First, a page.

Through the water

We are baptized just like Jesus was baptized. So, what does his baptism mean for him?

Full Text: 

 

Through the water

 

January 8, 2017 – Luke 3:15-17, 21-22

 

 

 

            One of my favorite baptism stories opens the book, The Power of One, by Bruce Courtenay.  He tells of a young boy in South Africa, called, “PK.”  PK is English.  He has a Zulu nursemaid and nanny.  Then, his mother has a nervous breakdown.  So, he is sent off to attend a boy’s school.

 

            During his first night there, some older boys drag PK out of bed.  They are not English.  They are Afrikaaner, descended from Dutch immigrants, and since the Boar Wars have been enemies of the English. They stand him before their kangaroo court.  They blindfold him, accuse him of various crimes, and sentence him to death.  They drag him into the shower area.  They make him take off his pajamas and kneel on the ground.  As he whimpers and cries, the older boys stand around him and urinate on him.

 

            After they have gone, PK dries himself off with his pajamas and, since he does not know what a shower is, he goes back to bed.  This begins a long series of nights in which he wets the bed.  Now, the older boys have even more reason to torment him.  He is not only English – he is a bed-wetter!

 

            At long last, May comes and with it the end of the term.  PK goes back home.  When he arrives, he pours out his heart to his beloved Zulu nanny.  The nanny sends for a great Zulu medicine man, Inkosi-Inkosikasi – the last son of a great Zulu warrior.  He was born of a 14-year-old girl, not to be a warrior like his father, but to be a man of healing.

 

            Now he is nearly 100 years old.  He arrives in the village in a cloud of dust kicked up by big, black Buick.  The women fawn over him.  He commands them to get five chickens, which he then puts to sleep in five circles on the ground. Everyone is amazed!  Then he calls the boy to his side.  He tells him it is no special magic, but it is a trick which he promises to teach the boy.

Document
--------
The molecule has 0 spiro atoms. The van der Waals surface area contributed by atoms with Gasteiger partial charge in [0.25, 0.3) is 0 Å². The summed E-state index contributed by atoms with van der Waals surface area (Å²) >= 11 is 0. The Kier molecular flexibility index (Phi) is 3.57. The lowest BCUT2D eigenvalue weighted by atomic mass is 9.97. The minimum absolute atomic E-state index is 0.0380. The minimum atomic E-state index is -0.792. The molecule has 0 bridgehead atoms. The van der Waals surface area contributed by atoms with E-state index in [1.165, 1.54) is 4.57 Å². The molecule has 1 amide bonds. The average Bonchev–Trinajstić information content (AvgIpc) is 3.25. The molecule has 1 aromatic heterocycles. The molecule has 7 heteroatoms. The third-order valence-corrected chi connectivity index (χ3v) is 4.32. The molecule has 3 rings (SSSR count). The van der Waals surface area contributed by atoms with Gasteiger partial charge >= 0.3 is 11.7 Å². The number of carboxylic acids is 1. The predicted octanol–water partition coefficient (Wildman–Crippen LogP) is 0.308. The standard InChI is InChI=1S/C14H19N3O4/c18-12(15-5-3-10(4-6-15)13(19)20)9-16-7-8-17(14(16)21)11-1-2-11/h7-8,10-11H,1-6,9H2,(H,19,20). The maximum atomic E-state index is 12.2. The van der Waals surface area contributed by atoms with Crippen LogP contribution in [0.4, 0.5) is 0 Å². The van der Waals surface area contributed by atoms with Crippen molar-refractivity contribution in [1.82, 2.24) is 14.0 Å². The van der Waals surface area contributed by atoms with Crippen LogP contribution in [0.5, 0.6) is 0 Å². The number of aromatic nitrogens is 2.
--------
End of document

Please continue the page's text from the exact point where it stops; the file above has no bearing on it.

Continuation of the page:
After then nanny recounts the boy’s trials and tribulations in moving fashion, the end of the day is near.  Inkosi-Inkoskasi tells PK that he will be in the boy’s dreams that night and the next day they will deal with the unfortunate business of the “night water.”

 

            That night, the medicine man is indeed in his dreams.  The next day, the two sit together.  The old man speaks.

 

            “Last night you and I stood together at a place of three waterfalls.  When I tell you, I want you to close your eyes and return there.  I want you to stand on a rock at the top of the three falls.  It is night and the falls are thundering.  You are a young warrior who has just killed his first lion.  You are not afraid of the lion.  You are not afraid of the thundering falls.  You are not afraid of the demons of the dark night.

 

            “I want you to say the number 3 to yourself and dive off the first falls. As you are swept over the second falls you are to say the number 2.  As you come up to the surface of the third falls, you are to swim to the first black rock.  Counting backwards from ten to one, you are to step from rock to rock to the other side.  Dive now, my young warrior!”

 

And so he did.  He dove off the first falls.  He was swept quickly over the second.  When he came to the third, he swam with confidence to the first rock.  When he reached the last rock and stepped on the pebble beach, the man spoke to him again.

 

“We have crossed the night water to the other side, and it is done.”  The boy opened his eyes and the man concluded.

 

“When you need me you may come to the night country and I will be waiting.  I will always be there.  You can find me if you go to the place of the three waterfalls and the ten stones across the river.